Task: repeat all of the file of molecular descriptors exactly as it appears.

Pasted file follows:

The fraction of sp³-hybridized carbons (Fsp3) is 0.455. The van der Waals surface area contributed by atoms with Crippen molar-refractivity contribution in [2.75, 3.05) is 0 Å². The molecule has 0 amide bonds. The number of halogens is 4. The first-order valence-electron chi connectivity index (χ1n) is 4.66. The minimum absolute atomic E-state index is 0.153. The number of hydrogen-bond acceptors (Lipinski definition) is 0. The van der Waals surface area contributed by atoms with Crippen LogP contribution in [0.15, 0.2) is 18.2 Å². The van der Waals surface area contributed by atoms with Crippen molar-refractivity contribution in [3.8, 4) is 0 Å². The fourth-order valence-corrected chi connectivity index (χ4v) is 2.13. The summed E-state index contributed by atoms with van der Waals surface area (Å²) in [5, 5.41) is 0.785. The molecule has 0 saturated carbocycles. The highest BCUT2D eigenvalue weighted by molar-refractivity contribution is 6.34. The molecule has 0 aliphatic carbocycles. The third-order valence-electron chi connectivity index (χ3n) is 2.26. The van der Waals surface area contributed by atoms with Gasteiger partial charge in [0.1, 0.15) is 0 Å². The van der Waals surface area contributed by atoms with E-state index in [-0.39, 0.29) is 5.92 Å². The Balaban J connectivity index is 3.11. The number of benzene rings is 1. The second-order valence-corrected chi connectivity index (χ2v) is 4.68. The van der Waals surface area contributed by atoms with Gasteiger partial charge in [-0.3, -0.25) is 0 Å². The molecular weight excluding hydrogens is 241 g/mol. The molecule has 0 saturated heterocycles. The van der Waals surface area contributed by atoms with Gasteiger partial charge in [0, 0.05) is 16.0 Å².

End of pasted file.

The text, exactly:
The fraction of sp³-hybridized carbons (Fsp3) is 0.455. The van der Waals surface area contributed by atoms with Crippen molar-refractivity contribution in [2.75, 3.05) is 0 Å². The molecule has 0 amide bonds. The number of halogens is 4. The first-order valence-electron chi connectivity index (χ1n) is 4.66. The minimum absolute atomic E-state index is 0.153. The number of hydrogen-bond acceptors (Lipinski definition) is 0. The van der Waals surface area contributed by atoms with Crippen LogP contribution in [0.15, 0.2) is 18.2 Å². The van der Waals surface area contributed by atoms with Crippen molar-refractivity contribution in [3.8, 4) is 0 Å². The fourth-order valence-corrected chi connectivity index (χ4v) is 2.13. The summed E-state index contributed by atoms with van der Waals surface area (Å²) in [5, 5.41) is 0.785. The molecule has 0 saturated carbocycles. The highest BCUT2D eigenvalue weighted by molar-refractivity contribution is 6.34. The molecule has 0 aliphatic carbocycles. The third-order valence-electron chi connectivity index (χ3n) is 2.26. The van der Waals surface area contributed by atoms with Gasteiger partial charge in [0.1, 0.15) is 0 Å². The van der Waals surface area contributed by atoms with E-state index in [-0.39, 0.29) is 5.92 Å². The Balaban J connectivity index is 3.11. The number of benzene rings is 1. The second-order valence-corrected chi connectivity index (χ2v) is 4.68. The van der Waals surface area contributed by atoms with Gasteiger partial charge in [-0.3, -0.25) is 0 Å². The molecular weight excluding hydrogens is 241 g/mol. The molecule has 0 saturated heterocycles. The van der Waals surface area contributed by atoms with Gasteiger partial charge in [0, 0.05) is 16.0 Å².